Reviewed by dballred 10 / 10 / 10

It's a Miyazaki Ghibli... What else is there to say?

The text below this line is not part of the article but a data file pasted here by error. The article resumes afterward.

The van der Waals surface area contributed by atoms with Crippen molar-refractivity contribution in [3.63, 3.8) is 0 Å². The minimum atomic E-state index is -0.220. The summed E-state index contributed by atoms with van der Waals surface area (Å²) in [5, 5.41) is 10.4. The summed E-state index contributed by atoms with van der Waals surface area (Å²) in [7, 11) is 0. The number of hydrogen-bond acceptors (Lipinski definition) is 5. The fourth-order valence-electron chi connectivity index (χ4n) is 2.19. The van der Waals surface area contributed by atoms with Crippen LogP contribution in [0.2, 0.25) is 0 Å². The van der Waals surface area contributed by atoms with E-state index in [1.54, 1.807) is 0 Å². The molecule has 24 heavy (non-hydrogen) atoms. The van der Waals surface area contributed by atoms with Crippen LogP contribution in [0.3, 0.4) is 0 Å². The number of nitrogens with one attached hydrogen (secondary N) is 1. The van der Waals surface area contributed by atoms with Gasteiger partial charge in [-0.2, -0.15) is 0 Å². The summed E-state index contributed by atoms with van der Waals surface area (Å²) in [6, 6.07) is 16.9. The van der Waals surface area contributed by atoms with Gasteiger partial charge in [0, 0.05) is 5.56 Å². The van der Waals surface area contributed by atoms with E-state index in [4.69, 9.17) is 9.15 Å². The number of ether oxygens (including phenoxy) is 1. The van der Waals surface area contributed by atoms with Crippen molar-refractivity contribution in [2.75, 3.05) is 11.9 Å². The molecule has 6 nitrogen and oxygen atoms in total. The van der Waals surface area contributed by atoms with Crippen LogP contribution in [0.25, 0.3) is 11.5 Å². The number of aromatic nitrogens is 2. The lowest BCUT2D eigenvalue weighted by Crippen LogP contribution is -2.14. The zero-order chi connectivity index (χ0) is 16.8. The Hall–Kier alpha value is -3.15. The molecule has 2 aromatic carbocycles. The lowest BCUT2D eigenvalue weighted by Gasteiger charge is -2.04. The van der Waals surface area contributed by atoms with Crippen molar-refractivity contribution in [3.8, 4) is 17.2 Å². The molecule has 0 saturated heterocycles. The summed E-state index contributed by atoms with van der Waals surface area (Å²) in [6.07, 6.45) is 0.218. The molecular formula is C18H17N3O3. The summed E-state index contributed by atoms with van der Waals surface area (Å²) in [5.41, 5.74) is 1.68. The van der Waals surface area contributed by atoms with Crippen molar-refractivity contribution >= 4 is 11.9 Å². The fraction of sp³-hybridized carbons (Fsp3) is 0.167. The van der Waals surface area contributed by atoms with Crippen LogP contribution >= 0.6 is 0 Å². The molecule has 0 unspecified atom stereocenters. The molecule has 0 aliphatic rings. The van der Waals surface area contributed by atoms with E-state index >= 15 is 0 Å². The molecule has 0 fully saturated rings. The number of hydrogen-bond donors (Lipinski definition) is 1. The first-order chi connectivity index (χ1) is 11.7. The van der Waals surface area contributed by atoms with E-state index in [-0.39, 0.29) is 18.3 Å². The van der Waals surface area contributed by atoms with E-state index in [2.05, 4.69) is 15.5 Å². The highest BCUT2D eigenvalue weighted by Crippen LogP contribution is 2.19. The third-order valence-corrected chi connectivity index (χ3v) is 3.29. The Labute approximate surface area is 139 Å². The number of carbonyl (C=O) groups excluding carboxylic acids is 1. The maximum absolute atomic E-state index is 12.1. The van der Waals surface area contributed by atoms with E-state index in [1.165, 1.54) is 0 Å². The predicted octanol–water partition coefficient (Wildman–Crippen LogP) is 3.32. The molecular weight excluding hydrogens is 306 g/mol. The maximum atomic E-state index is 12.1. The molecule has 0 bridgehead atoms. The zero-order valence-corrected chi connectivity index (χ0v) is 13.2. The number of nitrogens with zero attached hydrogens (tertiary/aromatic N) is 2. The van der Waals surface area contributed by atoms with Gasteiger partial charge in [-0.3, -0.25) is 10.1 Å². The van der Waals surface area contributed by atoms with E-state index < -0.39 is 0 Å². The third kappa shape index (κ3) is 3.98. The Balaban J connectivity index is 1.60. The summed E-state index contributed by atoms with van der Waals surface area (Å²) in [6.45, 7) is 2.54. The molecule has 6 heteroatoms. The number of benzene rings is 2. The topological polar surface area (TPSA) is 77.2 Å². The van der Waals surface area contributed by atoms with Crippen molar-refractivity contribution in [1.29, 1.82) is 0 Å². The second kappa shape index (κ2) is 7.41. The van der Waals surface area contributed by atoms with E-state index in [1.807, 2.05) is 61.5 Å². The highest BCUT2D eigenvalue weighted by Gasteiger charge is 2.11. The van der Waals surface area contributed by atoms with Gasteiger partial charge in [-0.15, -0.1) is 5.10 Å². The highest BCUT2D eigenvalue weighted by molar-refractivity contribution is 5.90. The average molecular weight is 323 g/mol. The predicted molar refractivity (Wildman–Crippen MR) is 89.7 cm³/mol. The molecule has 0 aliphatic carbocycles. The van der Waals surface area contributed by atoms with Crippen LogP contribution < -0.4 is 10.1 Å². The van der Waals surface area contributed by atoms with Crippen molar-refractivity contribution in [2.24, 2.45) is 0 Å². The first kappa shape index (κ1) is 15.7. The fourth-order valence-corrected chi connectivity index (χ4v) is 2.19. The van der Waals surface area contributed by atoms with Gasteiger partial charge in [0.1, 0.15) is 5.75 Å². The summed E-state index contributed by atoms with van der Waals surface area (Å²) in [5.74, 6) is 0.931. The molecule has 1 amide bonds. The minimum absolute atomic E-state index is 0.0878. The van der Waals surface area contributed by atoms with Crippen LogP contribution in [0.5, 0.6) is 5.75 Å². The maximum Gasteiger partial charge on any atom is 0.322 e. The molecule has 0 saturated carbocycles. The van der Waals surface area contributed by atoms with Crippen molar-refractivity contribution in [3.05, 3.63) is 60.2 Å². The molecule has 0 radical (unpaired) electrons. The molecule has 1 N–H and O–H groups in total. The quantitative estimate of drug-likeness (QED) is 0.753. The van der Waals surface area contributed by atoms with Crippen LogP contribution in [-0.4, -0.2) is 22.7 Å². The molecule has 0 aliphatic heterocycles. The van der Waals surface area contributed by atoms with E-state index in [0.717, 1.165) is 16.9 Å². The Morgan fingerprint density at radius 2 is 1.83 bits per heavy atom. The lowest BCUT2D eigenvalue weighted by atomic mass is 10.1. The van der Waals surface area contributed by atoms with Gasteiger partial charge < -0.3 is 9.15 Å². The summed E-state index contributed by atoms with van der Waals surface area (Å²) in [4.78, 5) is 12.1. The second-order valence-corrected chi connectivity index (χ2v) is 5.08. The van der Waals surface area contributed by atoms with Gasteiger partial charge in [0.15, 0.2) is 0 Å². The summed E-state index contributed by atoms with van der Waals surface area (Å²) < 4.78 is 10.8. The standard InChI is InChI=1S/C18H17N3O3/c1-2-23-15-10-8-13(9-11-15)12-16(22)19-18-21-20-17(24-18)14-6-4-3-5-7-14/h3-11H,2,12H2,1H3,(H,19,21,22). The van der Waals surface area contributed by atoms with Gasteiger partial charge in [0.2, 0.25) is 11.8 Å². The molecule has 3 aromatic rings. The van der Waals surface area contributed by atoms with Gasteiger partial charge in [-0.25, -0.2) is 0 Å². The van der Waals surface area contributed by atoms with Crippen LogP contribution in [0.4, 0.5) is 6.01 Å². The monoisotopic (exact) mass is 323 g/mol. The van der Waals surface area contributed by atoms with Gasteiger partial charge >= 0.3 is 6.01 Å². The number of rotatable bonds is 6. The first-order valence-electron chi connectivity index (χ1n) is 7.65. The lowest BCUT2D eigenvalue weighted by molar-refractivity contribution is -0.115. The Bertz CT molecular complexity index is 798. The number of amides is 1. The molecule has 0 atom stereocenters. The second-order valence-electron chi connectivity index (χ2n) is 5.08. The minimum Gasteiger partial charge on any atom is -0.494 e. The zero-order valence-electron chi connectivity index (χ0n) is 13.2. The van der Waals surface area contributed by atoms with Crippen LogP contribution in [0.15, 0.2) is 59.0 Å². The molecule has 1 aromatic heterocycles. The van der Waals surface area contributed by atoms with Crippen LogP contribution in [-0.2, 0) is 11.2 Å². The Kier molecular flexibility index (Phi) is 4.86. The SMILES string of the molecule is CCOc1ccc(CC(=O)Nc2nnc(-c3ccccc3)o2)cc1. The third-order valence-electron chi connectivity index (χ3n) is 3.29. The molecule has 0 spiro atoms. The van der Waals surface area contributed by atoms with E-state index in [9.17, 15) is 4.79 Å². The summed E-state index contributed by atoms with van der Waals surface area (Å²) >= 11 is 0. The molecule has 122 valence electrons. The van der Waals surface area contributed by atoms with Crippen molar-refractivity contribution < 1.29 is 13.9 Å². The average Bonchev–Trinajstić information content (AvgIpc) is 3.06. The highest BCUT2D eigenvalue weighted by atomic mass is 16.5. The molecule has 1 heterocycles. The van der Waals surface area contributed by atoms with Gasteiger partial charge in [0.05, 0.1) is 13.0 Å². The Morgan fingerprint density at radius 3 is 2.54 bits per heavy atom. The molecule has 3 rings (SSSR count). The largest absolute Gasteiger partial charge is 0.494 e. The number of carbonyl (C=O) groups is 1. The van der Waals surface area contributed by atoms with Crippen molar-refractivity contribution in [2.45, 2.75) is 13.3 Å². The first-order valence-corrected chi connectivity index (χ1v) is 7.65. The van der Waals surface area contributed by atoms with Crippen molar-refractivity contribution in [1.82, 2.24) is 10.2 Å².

If somebody were to start up an all-Ghibli network on television, I'd leave the set on that channel unless I heard a nuclear attack siren. Kurenai no Buta is one of those films that could fill up much of the schedule, as I could watch it over and over again. Set in Fascist Italy in the late twenties, the story is about a cursed WWI Italian fighter pilot, Porco Rosso, doomed to live out his life in the form of a pig. He spends his leisure hours basking on his secluded private beach with his bright red monoplane. He makes his living by tangling with air pirates, collecting rewards for recovery of valuables. Porco Rosso has a lot to deal with in this story. He has the pirates to contend with, a swashbuckling American mercenary looking for a good dogfight, an increasingly intrusive Fascist presence eyeing his activities, a finicky airplane, and two women in love with him. Other than the vaguely appearing Fascists, there are no real villains in the film. Mamma Aiuto is a heavy-set bearded chap, somewhat reminiscent of Bluto in the Popeye cartoons. He and his gang of bungling pirates have honor, if not exactly fastidious bathing habits. Donald Curtis, an American mercenary, seems driven to glory and fame-and falls in love with every pretty face he sees. He's after notoriety and feels an air duel with Porco Rosso is the ticket to get there. Gina, Porco's childhood sweetheart, runs a popular island resort. She's still in love with him, but he doesn't quite get it. All the pilots of the Adriatic love Gina, who was married and widowed thrice. Donald Curtis is right in there with everyone else vying for her attention. Fio Piccolo, a 17-year old American aeronautical engineer, is commissioned by a reluctant Porco to fix his plane. She also falls in love with him as she gradually sees his character. He gets it, but he's not really interested in that kind of arrangement--especially with one so young. A working, radio-controlled scale model of his plane hangs in the Ghibli Museum in Mitaka, Japan, along with photos of it in flight as proof that the airplane depicted in the film actually could fly. This story weaves together beautifully and leads to an ending that is a topic of discussion among those who have seen it. This is a must-see film. I give it an easy 10.